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Scholar Gypsy

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Scholar Gypsy last won the day on April 1 2014

Scholar Gypsy had the most liked content!


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    Retired Civil Servant
  • Boat Name
    Scholar Gypsy
  • Boat Location
    Ely, River Great Ouse

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  1. You should try the Bedford Ouse, where: 4 locks have mitre gates top and bottom (Roxton, Barford, Willington, Castle Mill - all built relatively recently) 8 locks have mitre gates at the bottom and a guillotine at the top (Hemingford, Houghton, Godmanchester, Brampton, Offord, Eaton Socon, Cardington, Bedford) 2 locks have a guillotine at the bottom and mitre gates at the top (St Ives, St Neots) 1 lock has a guillotine at each end (Brownshill) All the mitre gates have a slacker (paddle) each (except Castle Mill, below, which has a rather unusual slacker arrangement). It certainly keeps you on your toes....
  2. The kink in Braunston is 400m from the eastern end. I have this at the back, a bit Heath Robinsonish but it works well; and a low power light at the bows (just so an oncoming boat can see where the bows are).
  3. I had a fun conversation this year with the owner of this boat. The engine (air cooled, Lister I think) is in the bow locker (lid open for added cooling ...) and drives the prop via a hydraulic pump. The owner said it worked very well, and was quiet (at the stern!)
  4. The last wide beam I steered, the hydraulic steering was connected back to front. So in my mind I had to imagine the top of the wheel was like a tiller. We discovered this on entering the tidal Thames just downstream of Limehouse .... No harm done.
  5. Tangential point. I had a very slow leak on one of my engine hoses recently. It was fine when cold, I pumped the pressure tested up to 15 psi and it stayed there for hours. But when it heated up the hose leaked a little bit (15ml a day sort of amount, really annoying). I've now replaced it (and added some lagging to stop it rubbing against the exhaust manifold!).
  6. When I hired a boat on the Skegness canal a couple of years ago, they told me to drive on the left.
  7. Calculus is the obvious way of doing this. Using the notation of the video, the integral of y^2 (from 0 to h) is 2/3 x h x the integral of y on the same interval. But one can prove this result using pure geometry. For any triangle, join each vertex to the mid point of the opposite side. The three lines you get all intersect at a common point (called the centroid), which is the balancing point (centre of gravity) of the triangle. Also, the centroid is 2/3 of the way along the line from the vertex to the opposite mid point. From this one can deduce that the centre of action of the force on a lock gate is 2/3 of the depth of the gate - the two problems are related. (Imagine a right angle triangle with the 90 degrees at water level and the other two corners at the two bottom corners of the gate). For a proof of the centroid theorem see here: http://ceemrr.com/Geometry2/TriangleCenters/TriangleCenters_print.html https://en.wikipedia.org/wiki/Centroid Wikpiedia is rather unclear whether this result was found by Euclid or Archimedes, or three hundred years later by someone called Heron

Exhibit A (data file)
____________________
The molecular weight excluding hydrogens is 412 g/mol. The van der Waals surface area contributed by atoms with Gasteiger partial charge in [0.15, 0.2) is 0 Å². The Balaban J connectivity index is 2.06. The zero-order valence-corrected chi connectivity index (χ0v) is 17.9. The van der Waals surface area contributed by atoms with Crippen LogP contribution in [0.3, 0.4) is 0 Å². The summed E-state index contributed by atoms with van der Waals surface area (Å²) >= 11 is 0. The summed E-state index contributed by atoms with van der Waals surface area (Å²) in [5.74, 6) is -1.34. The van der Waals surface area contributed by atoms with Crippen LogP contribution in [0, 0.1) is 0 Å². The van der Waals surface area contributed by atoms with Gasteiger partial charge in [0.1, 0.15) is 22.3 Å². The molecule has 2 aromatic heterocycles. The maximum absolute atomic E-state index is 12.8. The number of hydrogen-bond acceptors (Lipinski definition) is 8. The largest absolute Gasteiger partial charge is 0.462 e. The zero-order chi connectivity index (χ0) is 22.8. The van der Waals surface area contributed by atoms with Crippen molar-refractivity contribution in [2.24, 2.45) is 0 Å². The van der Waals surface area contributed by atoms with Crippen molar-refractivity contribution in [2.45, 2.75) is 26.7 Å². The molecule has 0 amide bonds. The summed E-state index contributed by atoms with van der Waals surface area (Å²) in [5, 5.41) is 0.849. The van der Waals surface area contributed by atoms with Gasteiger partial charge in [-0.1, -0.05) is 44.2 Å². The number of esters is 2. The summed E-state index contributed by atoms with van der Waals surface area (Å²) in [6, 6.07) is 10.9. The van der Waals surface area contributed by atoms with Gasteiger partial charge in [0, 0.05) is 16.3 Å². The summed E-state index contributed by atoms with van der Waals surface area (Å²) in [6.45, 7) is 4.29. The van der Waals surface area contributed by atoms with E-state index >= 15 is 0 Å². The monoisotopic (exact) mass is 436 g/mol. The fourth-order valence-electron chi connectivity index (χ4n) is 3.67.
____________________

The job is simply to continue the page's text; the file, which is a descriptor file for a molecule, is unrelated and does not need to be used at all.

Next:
8. Cider is no good. You need to use canal water as it will have the correct surface tension. Another of way of thinking about how the force does not depend on the length of the pound is to imagine inserting a very light plastic gate G across the canal, at any arbitrary position. This divides the canal into two, a section one side of the gate (A) and a section the other side (B). In a static situation, the net force on the gate is zero, which means that the sideways pressure from the body A on the gate is exactly equal and opposite to the sideways pressure of the body of water B on the gate. Both are obviously independent of the shapes of A and B (as both A and B can be varied independently, and F(A) = -F(B) always). Now if you remove the water in A you have the sideways force on the gate (if the plastic is strong enough...) PS the centre of action of the force is 2/3 of the way down the gate.
  9. I've been on Swiss TV. Does that count? https://www.rts.ch/play/tv/19h30/video/jubile-de-diamant-de-la-reine-elisabeth-ii-le-point-dorgue-des-festivites-se-tiendra-dimanche-avec-une-parade-de-mille-navires-sur-la-tamise?urn=urn:rts:video:4036657
  10. The ML leaflet says 68' , so you should be fine, especially with a bit of diagonality. I have been through this lock three times now (well six really but you know what I mean). The first two the water was level: on the most recent occasion there was a 15cm difference in level. https://3rwzrk3imltm11ru71g1sxd1-wpengine.netdna-ssl.com/wp-content/uploads/2021/03/Navigation-Notes-2021-Web-Version.pdf
  11. I agree - the picnic tables were the clue.
  12. Francis Pryor's book is well worth a read. I quite enjoyed the film, it doesn't pretend to be a documentary about waterways. I agree Denver is very interesting, but every time I try to explain to someone how the system works their eyes seem to glaze over. The continuity errors were a bit annoying (eg the mooring "south of Ely" where they had the discussion about religion was actually near Brandon Creek, well north of Ely.
  13. A few photos. This is handy for tide planning https://nbsg.wordpress.com/2019/06/06/spring-cruise-4-trent-lock-to-cromwell-lock/
  14. This reminds me how I once drilled a hole in a bulkhead, and the drill bit just managed to unscrew one of these fittings that was hidden behind, on the main water circuit. Cue the water pump starting and a bit of water in the cabin bilges. The joint was completely inaccessible so I had to cut a section out and add a trombone shaped piece of plumbing to join it all up again....
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